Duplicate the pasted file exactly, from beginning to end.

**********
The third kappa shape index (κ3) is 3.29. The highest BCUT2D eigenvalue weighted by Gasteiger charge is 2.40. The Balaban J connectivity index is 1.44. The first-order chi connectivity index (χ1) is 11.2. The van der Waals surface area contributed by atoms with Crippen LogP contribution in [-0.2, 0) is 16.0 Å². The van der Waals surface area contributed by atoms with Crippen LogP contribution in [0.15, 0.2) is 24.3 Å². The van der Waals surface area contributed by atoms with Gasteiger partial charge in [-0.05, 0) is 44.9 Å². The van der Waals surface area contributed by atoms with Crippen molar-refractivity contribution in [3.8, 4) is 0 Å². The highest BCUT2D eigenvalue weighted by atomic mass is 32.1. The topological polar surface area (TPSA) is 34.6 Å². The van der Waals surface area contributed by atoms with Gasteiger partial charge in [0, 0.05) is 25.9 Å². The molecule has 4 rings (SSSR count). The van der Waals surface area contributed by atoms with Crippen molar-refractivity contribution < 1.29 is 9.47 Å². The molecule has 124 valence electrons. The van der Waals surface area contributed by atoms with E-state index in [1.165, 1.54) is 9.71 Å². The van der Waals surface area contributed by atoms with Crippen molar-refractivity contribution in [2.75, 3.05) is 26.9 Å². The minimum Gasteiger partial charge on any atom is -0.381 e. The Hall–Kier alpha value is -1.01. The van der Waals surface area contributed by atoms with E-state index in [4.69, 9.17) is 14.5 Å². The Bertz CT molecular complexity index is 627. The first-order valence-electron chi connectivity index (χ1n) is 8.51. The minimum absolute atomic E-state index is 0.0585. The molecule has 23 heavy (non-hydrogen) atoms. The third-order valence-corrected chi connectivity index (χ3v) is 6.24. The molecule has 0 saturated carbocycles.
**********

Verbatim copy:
The third kappa shape index (κ3) is 3.29. The highest BCUT2D eigenvalue weighted by Gasteiger charge is 2.40. The Balaban J connectivity index is 1.44. The first-order chi connectivity index (χ1) is 11.2. The van der Waals surface area contributed by atoms with Crippen LogP contribution in [-0.2, 0) is 16.0 Å². The van der Waals surface area contributed by atoms with Crippen LogP contribution in [0.15, 0.2) is 24.3 Å². The van der Waals surface area contributed by atoms with Gasteiger partial charge in [-0.05, 0) is 44.9 Å². The van der Waals surface area contributed by atoms with Crippen molar-refractivity contribution in [3.8, 4) is 0 Å². The highest BCUT2D eigenvalue weighted by atomic mass is 32.1. The topological polar surface area (TPSA) is 34.6 Å². The van der Waals surface area contributed by atoms with Gasteiger partial charge in [0, 0.05) is 25.9 Å². The molecule has 4 rings (SSSR count). The van der Waals surface area contributed by atoms with Crippen molar-refractivity contribution < 1.29 is 9.47 Å². The molecule has 124 valence electrons. The van der Waals surface area contributed by atoms with E-state index in [1.165, 1.54) is 9.71 Å². The van der Waals surface area contributed by atoms with Crippen molar-refractivity contribution in [2.75, 3.05) is 26.9 Å². The minimum Gasteiger partial charge on any atom is -0.381 e. The Hall–Kier alpha value is -1.01. The van der Waals surface area contributed by atoms with E-state index in [4.69, 9.17) is 14.5 Å². The Bertz CT molecular complexity index is 627. The first-order valence-electron chi connectivity index (χ1n) is 8.51. The minimum absolute atomic E-state index is 0.0585. The molecule has 23 heavy (non-hydrogen) atoms. The third-order valence-corrected chi connectivity index (χ3v) is 6.24. The molecule has 0 saturated carbocycles.